The Canterbury tales
Geoffrey Chaucer
F.N. Robinson

De Rege Antiocho illustri

What nedeth it of kyng anthiochus
To telle his hye roial magestee,
His hye pride, his werkes venymus?
For swich another was ther noon as he.
Rede which that he was in machabee,
And rede the proude wordes that he seyde,
And why he fil fro heigh prosperitee,
And in an hill how wrecchedly he deyde.
Fortune hym hadde enhaunced so in pride
That verraily he wende he myghte attayne
Unto the sterres upon every syde,
And in balance weyen ech montayne,
And alle the floodes of the see restrayne.
And goddes peple hadde he moost in hate;
Hem wolde he sleen in torment and in payne,
Wenynge that God ne myghte his pride abate.
And for that nichanore and thymothee
Of jewes weren venquysshed myghtily,
Unto the jewes swich an hate hadde he
That he bad greithen his chaar ful hastily,
And swoor, and seyde ful despitously
Unto jerusalem he wolde eftsoone,
To wreken his ire on it ful cruelly;
But of his purpos he was let ful soone.
God for his manace hym so soore smoot
With invisible wounde, ay incurable,
That in his guttes carf it so and boot
That his peynes weren importable.
And certeinly the wreche was resonable,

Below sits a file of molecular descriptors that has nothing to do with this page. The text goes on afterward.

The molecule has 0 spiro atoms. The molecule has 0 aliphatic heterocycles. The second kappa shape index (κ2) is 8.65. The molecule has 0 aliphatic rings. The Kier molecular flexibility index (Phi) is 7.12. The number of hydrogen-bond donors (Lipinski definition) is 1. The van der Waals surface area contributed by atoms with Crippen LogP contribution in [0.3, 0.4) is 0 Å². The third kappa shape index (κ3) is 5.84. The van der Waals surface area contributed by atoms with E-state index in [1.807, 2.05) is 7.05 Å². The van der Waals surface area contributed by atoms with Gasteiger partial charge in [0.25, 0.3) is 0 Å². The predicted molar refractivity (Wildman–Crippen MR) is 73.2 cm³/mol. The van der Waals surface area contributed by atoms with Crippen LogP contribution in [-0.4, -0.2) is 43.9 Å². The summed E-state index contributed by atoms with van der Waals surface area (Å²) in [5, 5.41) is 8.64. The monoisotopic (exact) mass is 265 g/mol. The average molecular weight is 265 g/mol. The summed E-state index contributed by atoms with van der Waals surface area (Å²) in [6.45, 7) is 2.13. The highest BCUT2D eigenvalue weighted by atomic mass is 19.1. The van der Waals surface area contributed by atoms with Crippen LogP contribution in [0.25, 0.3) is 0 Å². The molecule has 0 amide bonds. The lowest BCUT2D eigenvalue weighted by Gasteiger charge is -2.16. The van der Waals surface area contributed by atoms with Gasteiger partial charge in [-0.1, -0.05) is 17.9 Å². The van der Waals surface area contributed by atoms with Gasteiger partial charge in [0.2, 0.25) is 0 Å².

For many a mannes guttes dide he peyne.
But from his purpos cursed and dampnable,
For al his smert, he wolde hym nat restreyne,
But bad anon apparaillen his hoost;
And sodeynly, er he was of it war,
God daunted al his pride and al his boost.
For he so soore fil out of his char
That it his limes and his skyn totar,
So that he neyther myghte go ne ryde,
But in a chayer men aboute hym bar,
Al forbrused, bothe bak and syde.
The wreche of God hym smoot so cruelly
That thurgh his body wikked wormes crepte,
And therwithal he stank so horribly
That noon of al his meynee that hym kepte,
Theither so he wook, or ellis slepte,
Ne myghte noght the stynk of hym endure.
In this meschief he wayled and eek wepte,
And knew God lord of every creature.
To al his hoost and to hymself also
Ful wlatsom was the stynk of his careyne;
No man ne myghte hym bere to ne fro.
And in this stynk and this horrible peyne,
He starf ful wrecchedly in a monteyne.
Thus hath this robbour and this homycide,
That many a man made to wepe and pleyne,
Swich gerdoun as bilongeth unto pryde.